Amber Rudd, the UK’s new Energy & Climate Change Secretary, could face legal action if she withdraws subsidies a year early, according to a published report.
According to the Guardian newspaper, the Department of Energy and Climate Change (DECC) will announce later this week that the existing subsidy scheme for onshore wind will be closed down a year earlier than originally intended.
The Conservative Party, having won a second term of office in government, has said it will “end any new public subsidy” as part of its plan to curtail the development of onshore wind farms. However, a lawyer for Eversheds LLP, who is also a member of trade body RenewableUK, wrote in the Guardian yesterday (Monday June 1st 2015) that Ms Rudd has been tasked with the ‘destruction of the industry’ by those with a ‘visceral hatred of the appearance of wind turbines’. Marcus Trinick, QC went on to appeal to Ms Rudd to talk to the industry before she acts. Mr Trinick’s call to the Energy Secretary was supported by a warning from RenewableUK Deputy Chief Executive Maf Smith that the industry will launch a legal challenge if necessary.
“The industry will fight against any attempts to bring in drastic and unfair changes utilising the full range of options open, including legal means if appropriate” said Mr Smith.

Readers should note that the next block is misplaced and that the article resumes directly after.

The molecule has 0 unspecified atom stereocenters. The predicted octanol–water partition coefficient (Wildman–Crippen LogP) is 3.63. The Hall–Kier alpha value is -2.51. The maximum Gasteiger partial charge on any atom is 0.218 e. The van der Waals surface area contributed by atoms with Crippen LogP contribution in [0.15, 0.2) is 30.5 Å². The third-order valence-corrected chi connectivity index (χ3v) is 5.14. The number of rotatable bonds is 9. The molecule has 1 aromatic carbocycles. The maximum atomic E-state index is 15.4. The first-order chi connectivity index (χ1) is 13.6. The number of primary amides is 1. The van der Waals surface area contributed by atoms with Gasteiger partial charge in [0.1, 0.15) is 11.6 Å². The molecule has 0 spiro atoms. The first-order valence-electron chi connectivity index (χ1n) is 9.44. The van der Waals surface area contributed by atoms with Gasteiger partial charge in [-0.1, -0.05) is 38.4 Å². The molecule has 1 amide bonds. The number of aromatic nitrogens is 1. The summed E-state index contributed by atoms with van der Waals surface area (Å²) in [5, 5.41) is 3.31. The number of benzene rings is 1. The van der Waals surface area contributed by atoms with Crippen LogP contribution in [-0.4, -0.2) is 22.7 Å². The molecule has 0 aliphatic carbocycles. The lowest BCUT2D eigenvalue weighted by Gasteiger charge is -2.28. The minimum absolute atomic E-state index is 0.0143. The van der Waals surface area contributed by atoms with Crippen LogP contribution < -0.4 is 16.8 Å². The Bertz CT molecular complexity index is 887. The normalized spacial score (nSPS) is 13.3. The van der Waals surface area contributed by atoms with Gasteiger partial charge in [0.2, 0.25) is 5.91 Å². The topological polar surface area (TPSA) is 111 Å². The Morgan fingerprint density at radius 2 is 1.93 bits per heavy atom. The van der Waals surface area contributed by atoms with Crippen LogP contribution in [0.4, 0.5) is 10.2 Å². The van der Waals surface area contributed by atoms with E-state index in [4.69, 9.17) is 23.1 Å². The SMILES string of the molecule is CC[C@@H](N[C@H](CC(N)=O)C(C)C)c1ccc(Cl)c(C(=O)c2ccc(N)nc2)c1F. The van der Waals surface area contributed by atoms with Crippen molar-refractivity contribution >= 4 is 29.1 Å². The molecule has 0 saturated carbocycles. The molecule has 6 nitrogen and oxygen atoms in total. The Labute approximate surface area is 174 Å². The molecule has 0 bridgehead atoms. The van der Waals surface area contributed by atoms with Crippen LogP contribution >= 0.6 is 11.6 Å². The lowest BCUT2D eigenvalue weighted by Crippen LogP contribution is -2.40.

However, although the government has said there will be no more new subsidies for onshore wind farms it is still looking at the options to deliver that commitment. According to the Department for Energy and Climate Change (DECC) no details have been released as yet and so it is premature to talk about retrospective changes at this stage.
"We promised people clean, affordable and secure energy supplies and that's what I'm going to deliver. We'll focus support on renewables when they're starting up - getting a good deal for billpayers is the top priority" Ms Rudd said.
The government will be implementing its manifesto commitment to give local communities the final say on wind farms and will be publishing its plans on the Renewables Obligation (RO) and Feed-in Tariff shortly. It expects to see the costs of renewables fall significantly beyond 2020, particularly given the fall in costs for solar and the progress being made on this issue by the offshore wind sector. Projects already in receipt of planning permission should be capable of delivering enough onshore wind to contribute what's needed to reach a level of 30 percent electricity from renewables by 2020 as set out in the Coalition Government's renewable roadmap.